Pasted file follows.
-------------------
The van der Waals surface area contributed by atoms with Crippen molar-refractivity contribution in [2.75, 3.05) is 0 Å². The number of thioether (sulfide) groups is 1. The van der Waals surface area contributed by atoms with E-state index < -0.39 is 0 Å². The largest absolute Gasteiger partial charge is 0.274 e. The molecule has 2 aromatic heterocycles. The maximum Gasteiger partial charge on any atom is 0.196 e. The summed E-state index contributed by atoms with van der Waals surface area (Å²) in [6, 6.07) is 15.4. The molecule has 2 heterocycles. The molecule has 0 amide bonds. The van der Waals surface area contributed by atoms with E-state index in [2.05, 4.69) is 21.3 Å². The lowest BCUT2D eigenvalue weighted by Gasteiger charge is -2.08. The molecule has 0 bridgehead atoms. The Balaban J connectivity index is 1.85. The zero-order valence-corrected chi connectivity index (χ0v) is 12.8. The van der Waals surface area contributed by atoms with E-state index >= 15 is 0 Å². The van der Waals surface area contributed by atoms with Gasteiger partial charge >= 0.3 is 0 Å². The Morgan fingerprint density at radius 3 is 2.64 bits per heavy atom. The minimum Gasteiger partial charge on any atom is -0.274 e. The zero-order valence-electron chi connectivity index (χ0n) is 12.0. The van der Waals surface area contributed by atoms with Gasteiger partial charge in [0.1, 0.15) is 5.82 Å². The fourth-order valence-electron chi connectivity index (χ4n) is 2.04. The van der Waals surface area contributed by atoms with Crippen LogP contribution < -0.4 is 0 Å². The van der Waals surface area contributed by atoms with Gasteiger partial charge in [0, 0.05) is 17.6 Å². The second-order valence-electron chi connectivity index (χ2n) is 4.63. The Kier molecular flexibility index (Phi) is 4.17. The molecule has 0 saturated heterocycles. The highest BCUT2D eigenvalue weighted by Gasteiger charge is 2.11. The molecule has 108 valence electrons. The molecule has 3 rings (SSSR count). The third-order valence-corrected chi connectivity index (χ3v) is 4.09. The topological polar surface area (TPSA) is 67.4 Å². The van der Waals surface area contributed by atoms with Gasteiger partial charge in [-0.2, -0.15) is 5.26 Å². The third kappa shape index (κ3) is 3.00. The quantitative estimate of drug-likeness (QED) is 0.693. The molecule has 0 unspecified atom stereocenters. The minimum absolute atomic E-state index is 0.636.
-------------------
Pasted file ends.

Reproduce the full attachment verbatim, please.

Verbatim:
The van der Waals surface area contributed by atoms with Crippen molar-refractivity contribution in [2.75, 3.05) is 0 Å². The number of thioether (sulfide) groups is 1. The van der Waals surface area contributed by atoms with E-state index < -0.39 is 0 Å². The largest absolute Gasteiger partial charge is 0.274 e. The molecule has 2 aromatic heterocycles. The maximum Gasteiger partial charge on any atom is 0.196 e. The summed E-state index contributed by atoms with van der Waals surface area (Å²) in [6, 6.07) is 15.4. The molecule has 2 heterocycles. The molecule has 0 amide bonds. The van der Waals surface area contributed by atoms with E-state index in [2.05, 4.69) is 21.3 Å². The lowest BCUT2D eigenvalue weighted by Gasteiger charge is -2.08. The molecule has 0 bridgehead atoms. The Balaban J connectivity index is 1.85. The zero-order valence-corrected chi connectivity index (χ0v) is 12.8. The van der Waals surface area contributed by atoms with E-state index >= 15 is 0 Å². The van der Waals surface area contributed by atoms with Gasteiger partial charge >= 0.3 is 0 Å². The Morgan fingerprint density at radius 3 is 2.64 bits per heavy atom. The minimum Gasteiger partial charge on any atom is -0.274 e. The zero-order valence-electron chi connectivity index (χ0n) is 12.0. The van der Waals surface area contributed by atoms with Gasteiger partial charge in [0.1, 0.15) is 5.82 Å². The fourth-order valence-electron chi connectivity index (χ4n) is 2.04. The van der Waals surface area contributed by atoms with Crippen LogP contribution < -0.4 is 0 Å². The van der Waals surface area contributed by atoms with Gasteiger partial charge in [0, 0.05) is 17.6 Å². The second-order valence-electron chi connectivity index (χ2n) is 4.63. The Kier molecular flexibility index (Phi) is 4.17. The molecule has 0 saturated heterocycles. The highest BCUT2D eigenvalue weighted by Gasteiger charge is 2.11. The molecule has 108 valence electrons. The molecule has 3 rings (SSSR count). The third-order valence-corrected chi connectivity index (χ3v) is 4.09. The topological polar surface area (TPSA) is 67.4 Å². The van der Waals surface area contributed by atoms with Gasteiger partial charge in [-0.2, -0.15) is 5.26 Å². The third kappa shape index (κ3) is 3.00. The quantitative estimate of drug-likeness (QED) is 0.693. The molecule has 0 unspecified atom stereocenters. The minimum absolute atomic E-state index is 0.636.